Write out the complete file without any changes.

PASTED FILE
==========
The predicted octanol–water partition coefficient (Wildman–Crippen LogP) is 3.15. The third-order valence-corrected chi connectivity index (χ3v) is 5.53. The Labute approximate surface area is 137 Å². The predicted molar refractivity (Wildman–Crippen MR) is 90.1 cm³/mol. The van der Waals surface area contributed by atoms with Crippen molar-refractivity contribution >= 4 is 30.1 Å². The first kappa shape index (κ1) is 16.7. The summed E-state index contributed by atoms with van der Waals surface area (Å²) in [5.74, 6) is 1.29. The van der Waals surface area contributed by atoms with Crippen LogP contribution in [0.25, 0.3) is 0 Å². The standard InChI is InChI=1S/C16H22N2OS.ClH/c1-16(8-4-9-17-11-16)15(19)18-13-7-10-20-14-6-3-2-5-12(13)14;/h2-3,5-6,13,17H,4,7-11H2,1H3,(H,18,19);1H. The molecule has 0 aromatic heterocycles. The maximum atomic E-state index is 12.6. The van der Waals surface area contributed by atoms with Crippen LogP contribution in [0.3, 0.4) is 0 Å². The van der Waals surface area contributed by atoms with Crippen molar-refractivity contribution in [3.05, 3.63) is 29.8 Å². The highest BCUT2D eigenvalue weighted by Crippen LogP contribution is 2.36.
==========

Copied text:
The predicted octanol–water partition coefficient (Wildman–Crippen LogP) is 3.15. The third-order valence-corrected chi connectivity index (χ3v) is 5.53. The Labute approximate surface area is 137 Å². The predicted molar refractivity (Wildman–Crippen MR) is 90.1 cm³/mol. The van der Waals surface area contributed by atoms with Crippen molar-refractivity contribution >= 4 is 30.1 Å². The first kappa shape index (κ1) is 16.7. The summed E-state index contributed by atoms with van der Waals surface area (Å²) in [5.74, 6) is 1.29. The van der Waals surface area contributed by atoms with Crippen LogP contribution in [0.25, 0.3) is 0 Å². The standard InChI is InChI=1S/C16H22N2OS.ClH/c1-16(8-4-9-17-11-16)15(19)18-13-7-10-20-14-6-3-2-5-12(13)14;/h2-3,5-6,13,17H,4,7-11H2,1H3,(H,18,19);1H. The molecule has 0 aromatic heterocycles. The maximum atomic E-state index is 12.6. The van der Waals surface area contributed by atoms with Crippen LogP contribution in [0.3, 0.4) is 0 Å². The van der Waals surface area contributed by atoms with Crippen molar-refractivity contribution in [3.05, 3.63) is 29.8 Å². The highest BCUT2D eigenvalue weighted by Crippen LogP contribution is 2.36.